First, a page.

10 Ways to Care for Your Vagina During Lockdown


The big thing on your mind during the Coronavirus quarantine is probably your health. Although you can’t really repair your tooth if you have a too...
vaginal microbiome care

The big thing on your mind during the Coronavirus quarantine is probably your health. Although you can’t really repair your tooth if you have a toothache during the lockdown, but you can definitely care for the rest of your body, like your vagina. 

Sexual health should be at the top of your “care for” list, and a healthy vagina could save you from many unnecessary visits to the gynecologist when this is all over. So, let’s see what a vaginal microbiome is and how to care for it during the lockdown.

What Is Vaginal Microbiome?

When you hear the word microbiome, the first thing that comes to mind is your gut. But the microbiome is actually the genetic material in every bacterial and viral, fungal, and yeast system in and around your body.

The vaginal microbiome exists, too. It is the collection of all microorganisms found in your vagina. It acts as a self-sustained ecosystem, and when it’s healthy, it keeps a woman healthy, as well.

The bacteria that have a vital role in the vaginal microbiome is Lactobacillus species, which maintains vaginal health. It is slightly acidic to help regulate the spread of harmful bacteria, yeast, and viruses. Moreover, it is responsible for stimulating the production of the mucus, and it is close-knit to your body’s immune system.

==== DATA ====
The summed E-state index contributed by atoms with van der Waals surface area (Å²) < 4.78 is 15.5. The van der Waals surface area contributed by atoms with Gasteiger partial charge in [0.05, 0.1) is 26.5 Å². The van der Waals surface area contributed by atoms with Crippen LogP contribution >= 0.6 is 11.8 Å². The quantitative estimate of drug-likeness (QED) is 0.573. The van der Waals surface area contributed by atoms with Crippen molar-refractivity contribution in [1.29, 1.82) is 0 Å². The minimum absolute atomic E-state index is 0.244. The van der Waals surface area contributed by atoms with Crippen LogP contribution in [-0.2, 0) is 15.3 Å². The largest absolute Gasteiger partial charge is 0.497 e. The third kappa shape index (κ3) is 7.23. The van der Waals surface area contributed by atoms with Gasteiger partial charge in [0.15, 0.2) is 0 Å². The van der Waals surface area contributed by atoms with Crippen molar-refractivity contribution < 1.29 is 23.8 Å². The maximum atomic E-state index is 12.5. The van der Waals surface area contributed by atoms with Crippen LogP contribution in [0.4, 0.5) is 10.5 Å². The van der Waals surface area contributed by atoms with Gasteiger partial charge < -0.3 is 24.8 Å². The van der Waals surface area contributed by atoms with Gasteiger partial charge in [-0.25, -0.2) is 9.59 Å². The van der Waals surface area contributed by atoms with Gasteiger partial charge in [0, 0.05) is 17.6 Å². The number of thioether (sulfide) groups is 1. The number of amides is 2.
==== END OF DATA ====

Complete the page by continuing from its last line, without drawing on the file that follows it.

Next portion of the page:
Like any other ecosystem, the life of the vaginal microbiome can be disrupted by various factors. Hormonal contraceptives, stress, period, semen, or even having sex can alter the composition of this system. Also, when you take antibiotics, they kill most of the microbes in your microbiome, including those from the Lactobacillus species, which can lead to overgrowth of yeast and disturbance of your immune system. It can furthermore put you at risk of contracting various STIs or even endanger your fertility.  

So, it’s crucial to keep the vaginal microbiome balanced to avoid having health issues that go beyond your vagina.

Caring for Vaginal Microbiome in Lockdown

We covered a topic of self-care in times of self-isolation. Here we focused on explaining how you and your partner can stay healthy. But talking about vagina health is a whole other topic. It is such a complex and distinct system that there are rules to go by if you want to care for it during quarantine.

1. Avoid soaps and shower gels to wash down there

The skin’s natural pH level is around 5.5. Most shower gels and soaps have the same level. The vagina, on the other hand, has a pH of between 3.8 and 4.5. So, when you use soap, it causes the flora in your vagina to become less acidic and can lead to the production of harmful microbes. This can lead to itching, redness, irritation, itching, and infections. To avoid it, make sure you’re using only the products intended for intimate care like pH balanced body wipes for sensitive skin. 

2. Wash the outside only